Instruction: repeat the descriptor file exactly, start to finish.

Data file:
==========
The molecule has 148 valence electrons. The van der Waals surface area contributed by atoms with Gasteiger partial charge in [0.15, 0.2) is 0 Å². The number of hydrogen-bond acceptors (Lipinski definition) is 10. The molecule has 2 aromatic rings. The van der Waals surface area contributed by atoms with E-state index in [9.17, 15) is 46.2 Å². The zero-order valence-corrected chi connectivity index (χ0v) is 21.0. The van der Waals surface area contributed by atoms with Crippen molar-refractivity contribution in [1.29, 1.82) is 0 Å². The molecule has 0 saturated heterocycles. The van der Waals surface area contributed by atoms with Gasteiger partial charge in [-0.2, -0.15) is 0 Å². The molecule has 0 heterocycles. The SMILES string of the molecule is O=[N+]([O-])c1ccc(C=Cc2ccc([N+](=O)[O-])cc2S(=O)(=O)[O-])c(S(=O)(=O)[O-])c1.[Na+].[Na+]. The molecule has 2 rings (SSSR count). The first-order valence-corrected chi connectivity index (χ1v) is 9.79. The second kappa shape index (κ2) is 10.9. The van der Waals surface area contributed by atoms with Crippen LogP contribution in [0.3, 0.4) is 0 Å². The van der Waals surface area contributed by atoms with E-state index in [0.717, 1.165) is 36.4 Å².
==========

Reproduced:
The molecule has 148 valence electrons. The van der Waals surface area contributed by atoms with Gasteiger partial charge in [0.15, 0.2) is 0 Å². The number of hydrogen-bond acceptors (Lipinski definition) is 10. The molecule has 2 aromatic rings. The van der Waals surface area contributed by atoms with E-state index in [9.17, 15) is 46.2 Å². The zero-order valence-corrected chi connectivity index (χ0v) is 21.0. The van der Waals surface area contributed by atoms with Crippen molar-refractivity contribution in [1.29, 1.82) is 0 Å². The molecule has 0 saturated heterocycles. The van der Waals surface area contributed by atoms with Gasteiger partial charge in [-0.2, -0.15) is 0 Å². The molecule has 0 heterocycles. The SMILES string of the molecule is O=[N+]([O-])c1ccc(C=Cc2ccc([N+](=O)[O-])cc2S(=O)(=O)[O-])c(S(=O)(=O)[O-])c1.[Na+].[Na+]. The molecule has 2 rings (SSSR count). The first-order valence-corrected chi connectivity index (χ1v) is 9.79. The second kappa shape index (κ2) is 10.9. The van der Waals surface area contributed by atoms with Crippen LogP contribution in [0.3, 0.4) is 0 Å². The van der Waals surface area contributed by atoms with E-state index in [0.717, 1.165) is 36.4 Å².